My big fat gluten-free corneal abrasion

[Thank you for the sweet comments yesterday. I'm pleased to report that the day did indeed improve, thank God, and a good time and a massive chocolate-cake-stupor was enjoyed by all yesterday evening. Go make this flourless cake immediately, whether you're gluten-free or not. I may never make anything else again.]

So I’ve been meaning to tell you this story for a while, but it was while rereading yesterday’s post and saying to my husband, “HAHA! You can’t tell I’m off my meds at all from that! HAAAAA!” that I realized it was time for a good-size dose of levity—the kind of levity that only 1) confused people and 2) me being a dork can provide.

(You’re welcome!)

Anyway, perhaps you have gleaned that due to recent events I am in full-on hermit mode. I mean, I drive children to doctors’ appointments and stuff, but I do not socialize. I do not dress up. I do not go anywhere I don’t HAVE to, because every ounce of energy is currently focused on keeping the particles in my body from spontaneously breaking off and shooting into space due to stress. (Well, no, that’s never happened, but it COULD, right?) Of course in the midst of this, my husband had to go win a big award.

When you win this particular Big Award at the University, there’s an Event. One which requires dressing up and mingling and sipping wine before dinner, and then sitting down in a banquet hall with a few hundred of your closest colleagues and having Fancy Dinner and making small talk prior to the hour of Event Presentations.

If you are me, there are about a dozen different ways that sequence of events can go sideways in a hurry, as evidenced by the last time Otto won this award, when I used my advanced social skills to imply that one of Otto’s colleagues was pretty much destroying our food supply.

Otto prepared for this event by… coming home from work and changing into a suit. I prepared for this event by… spending an hour spackling my face, trying to figure out what hairstyle best camouflages the fact that my hair is currently two-tone (haircut on Saturday; stay tuned), locating and ratcheting myself into my Spanx, waggling my eyebrows at my husband and asking him if he likes my hooker shoes, and figuring out which cocktail dress I currently hate the least.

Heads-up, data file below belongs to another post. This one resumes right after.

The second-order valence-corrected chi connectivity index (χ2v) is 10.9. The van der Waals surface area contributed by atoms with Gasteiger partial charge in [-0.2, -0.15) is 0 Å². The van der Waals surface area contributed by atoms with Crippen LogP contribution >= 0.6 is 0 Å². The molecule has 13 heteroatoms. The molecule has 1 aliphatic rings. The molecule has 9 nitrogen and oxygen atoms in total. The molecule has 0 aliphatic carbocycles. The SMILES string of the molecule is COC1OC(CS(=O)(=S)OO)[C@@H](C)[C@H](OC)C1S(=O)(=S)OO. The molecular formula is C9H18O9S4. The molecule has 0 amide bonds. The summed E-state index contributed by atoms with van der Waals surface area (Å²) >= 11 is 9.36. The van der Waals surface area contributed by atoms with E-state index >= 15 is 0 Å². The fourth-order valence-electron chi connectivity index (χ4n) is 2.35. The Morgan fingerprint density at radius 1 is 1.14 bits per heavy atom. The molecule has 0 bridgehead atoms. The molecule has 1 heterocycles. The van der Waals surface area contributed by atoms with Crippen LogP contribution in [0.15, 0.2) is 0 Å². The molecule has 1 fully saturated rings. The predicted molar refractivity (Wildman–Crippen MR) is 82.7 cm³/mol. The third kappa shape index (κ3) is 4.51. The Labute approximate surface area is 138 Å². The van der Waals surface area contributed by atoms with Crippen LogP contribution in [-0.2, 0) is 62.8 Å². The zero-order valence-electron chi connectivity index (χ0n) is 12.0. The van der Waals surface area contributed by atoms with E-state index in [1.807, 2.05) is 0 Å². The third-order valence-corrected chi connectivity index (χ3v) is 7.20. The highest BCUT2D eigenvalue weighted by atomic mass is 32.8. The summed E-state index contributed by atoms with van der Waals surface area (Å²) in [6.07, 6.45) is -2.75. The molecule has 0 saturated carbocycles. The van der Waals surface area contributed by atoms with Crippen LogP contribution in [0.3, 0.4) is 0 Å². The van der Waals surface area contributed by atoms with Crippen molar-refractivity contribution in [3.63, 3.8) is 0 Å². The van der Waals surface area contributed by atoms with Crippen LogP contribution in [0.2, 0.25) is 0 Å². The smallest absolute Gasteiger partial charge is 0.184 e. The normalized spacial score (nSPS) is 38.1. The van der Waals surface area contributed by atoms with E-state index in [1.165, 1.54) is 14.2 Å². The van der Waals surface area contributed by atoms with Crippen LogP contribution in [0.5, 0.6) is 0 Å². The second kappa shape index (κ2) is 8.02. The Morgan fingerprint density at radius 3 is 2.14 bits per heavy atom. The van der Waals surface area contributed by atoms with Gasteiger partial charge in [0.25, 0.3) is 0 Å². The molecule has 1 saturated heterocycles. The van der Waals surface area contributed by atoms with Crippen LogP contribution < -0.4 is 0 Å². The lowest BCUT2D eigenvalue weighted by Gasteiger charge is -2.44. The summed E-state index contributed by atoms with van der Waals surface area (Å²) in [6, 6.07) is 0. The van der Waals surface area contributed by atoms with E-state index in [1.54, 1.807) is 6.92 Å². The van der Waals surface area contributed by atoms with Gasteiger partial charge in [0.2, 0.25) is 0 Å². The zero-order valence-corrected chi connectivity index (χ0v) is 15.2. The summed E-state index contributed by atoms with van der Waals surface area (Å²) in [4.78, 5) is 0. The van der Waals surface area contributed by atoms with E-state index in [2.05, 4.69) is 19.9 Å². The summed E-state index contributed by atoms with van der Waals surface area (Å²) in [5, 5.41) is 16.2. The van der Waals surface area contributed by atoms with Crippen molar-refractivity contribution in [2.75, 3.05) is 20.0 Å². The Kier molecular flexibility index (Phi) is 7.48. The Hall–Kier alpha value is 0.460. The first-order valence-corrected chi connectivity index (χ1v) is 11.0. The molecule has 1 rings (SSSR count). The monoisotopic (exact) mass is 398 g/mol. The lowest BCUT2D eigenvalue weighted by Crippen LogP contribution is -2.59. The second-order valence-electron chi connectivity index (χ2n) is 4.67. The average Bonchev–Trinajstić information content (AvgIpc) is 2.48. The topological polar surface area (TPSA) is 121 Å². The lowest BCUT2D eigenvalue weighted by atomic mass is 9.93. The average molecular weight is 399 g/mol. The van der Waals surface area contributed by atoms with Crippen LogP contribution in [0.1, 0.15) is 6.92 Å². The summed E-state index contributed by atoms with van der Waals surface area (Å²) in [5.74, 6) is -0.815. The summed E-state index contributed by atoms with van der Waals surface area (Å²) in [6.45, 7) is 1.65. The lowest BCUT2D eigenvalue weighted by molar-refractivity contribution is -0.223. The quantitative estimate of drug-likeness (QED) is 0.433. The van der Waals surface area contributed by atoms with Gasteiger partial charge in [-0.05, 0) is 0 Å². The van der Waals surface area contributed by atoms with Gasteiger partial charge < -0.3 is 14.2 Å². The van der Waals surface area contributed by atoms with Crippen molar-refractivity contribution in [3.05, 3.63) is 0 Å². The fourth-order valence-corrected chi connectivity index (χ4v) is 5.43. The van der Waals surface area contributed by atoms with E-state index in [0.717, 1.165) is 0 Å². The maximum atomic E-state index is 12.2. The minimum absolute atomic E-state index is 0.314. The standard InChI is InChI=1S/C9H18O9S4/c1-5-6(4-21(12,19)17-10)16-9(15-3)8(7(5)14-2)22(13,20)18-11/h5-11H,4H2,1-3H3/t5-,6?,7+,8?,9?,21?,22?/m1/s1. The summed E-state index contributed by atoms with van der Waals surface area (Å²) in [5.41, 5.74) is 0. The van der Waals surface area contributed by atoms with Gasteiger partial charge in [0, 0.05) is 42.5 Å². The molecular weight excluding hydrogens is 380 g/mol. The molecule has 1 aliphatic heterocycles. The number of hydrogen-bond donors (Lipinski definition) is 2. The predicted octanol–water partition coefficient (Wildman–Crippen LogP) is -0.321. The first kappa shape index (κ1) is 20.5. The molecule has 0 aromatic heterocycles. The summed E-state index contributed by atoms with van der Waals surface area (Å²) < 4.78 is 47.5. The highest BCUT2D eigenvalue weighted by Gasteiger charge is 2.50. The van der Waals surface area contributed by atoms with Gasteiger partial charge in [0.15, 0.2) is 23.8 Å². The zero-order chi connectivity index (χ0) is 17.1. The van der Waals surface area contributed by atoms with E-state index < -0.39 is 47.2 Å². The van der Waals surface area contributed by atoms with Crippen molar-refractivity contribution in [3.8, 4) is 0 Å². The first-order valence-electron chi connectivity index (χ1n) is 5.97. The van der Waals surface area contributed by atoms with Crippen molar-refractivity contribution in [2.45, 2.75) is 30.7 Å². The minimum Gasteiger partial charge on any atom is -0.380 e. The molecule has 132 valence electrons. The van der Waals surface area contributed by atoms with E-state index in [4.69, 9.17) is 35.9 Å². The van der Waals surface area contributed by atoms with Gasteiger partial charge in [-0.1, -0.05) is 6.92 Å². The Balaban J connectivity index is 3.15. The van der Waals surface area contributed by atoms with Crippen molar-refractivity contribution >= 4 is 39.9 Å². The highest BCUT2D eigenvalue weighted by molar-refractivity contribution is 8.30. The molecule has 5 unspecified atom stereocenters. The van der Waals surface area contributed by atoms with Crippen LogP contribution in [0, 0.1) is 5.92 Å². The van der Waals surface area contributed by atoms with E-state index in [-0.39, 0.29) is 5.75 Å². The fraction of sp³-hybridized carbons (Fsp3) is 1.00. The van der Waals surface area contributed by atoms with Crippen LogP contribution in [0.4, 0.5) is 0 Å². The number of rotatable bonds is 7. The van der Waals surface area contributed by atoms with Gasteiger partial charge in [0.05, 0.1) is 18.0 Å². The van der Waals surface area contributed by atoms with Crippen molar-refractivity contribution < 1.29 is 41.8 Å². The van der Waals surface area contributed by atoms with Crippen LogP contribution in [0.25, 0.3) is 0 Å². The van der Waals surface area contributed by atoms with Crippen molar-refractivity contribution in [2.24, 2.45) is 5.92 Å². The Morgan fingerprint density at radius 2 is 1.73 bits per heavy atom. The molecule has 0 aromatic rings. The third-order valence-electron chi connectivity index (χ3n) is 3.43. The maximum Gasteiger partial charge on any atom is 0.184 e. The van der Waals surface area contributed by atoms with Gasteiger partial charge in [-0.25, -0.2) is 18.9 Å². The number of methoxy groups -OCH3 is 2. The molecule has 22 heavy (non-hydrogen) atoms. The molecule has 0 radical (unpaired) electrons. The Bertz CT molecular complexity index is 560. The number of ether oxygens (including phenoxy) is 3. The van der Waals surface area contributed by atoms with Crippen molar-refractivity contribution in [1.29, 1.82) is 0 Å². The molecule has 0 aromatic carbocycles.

The last thing I did was grab a pair of contact lenses, rip open the bubble packets, and stick them on my eyeballs. The left one was fine, but the right one clearly had something on it. (How do single-wear contact lenses end up being packaged with lint in the plastic? Don’t they have a lint-free factory line for this stuff??) I removed it, swished it around in the saline for a second, and stuck it back into my eye. Better. (This is called foreshadowing.) Off we went.

We arrived, we obtained the obligatory glasses of wine, and commenced standing around awkwardly. Eventually we found some people Otto knows, but then they flashed the lights to signal that it was time to be seated, and somehow in the sea of people finding tables, we lost everyone we knew, because we’re smooth like that. We ended up—surprise!—at a table with complete strangers.

Now. I had a Special Card. Do you remember what happened the last time I had a special card to make sure I didn’t get served any gluten? Basically any dietary restriction, if reported ahead of time, means that they will happily make you up a Special Card which you then give to your server so that you get the right food. Except that the last time I had a Special Card the server was completely baffled by it. Needless to say, I put my Special Card on my plate and waited for the hilarity to ensue.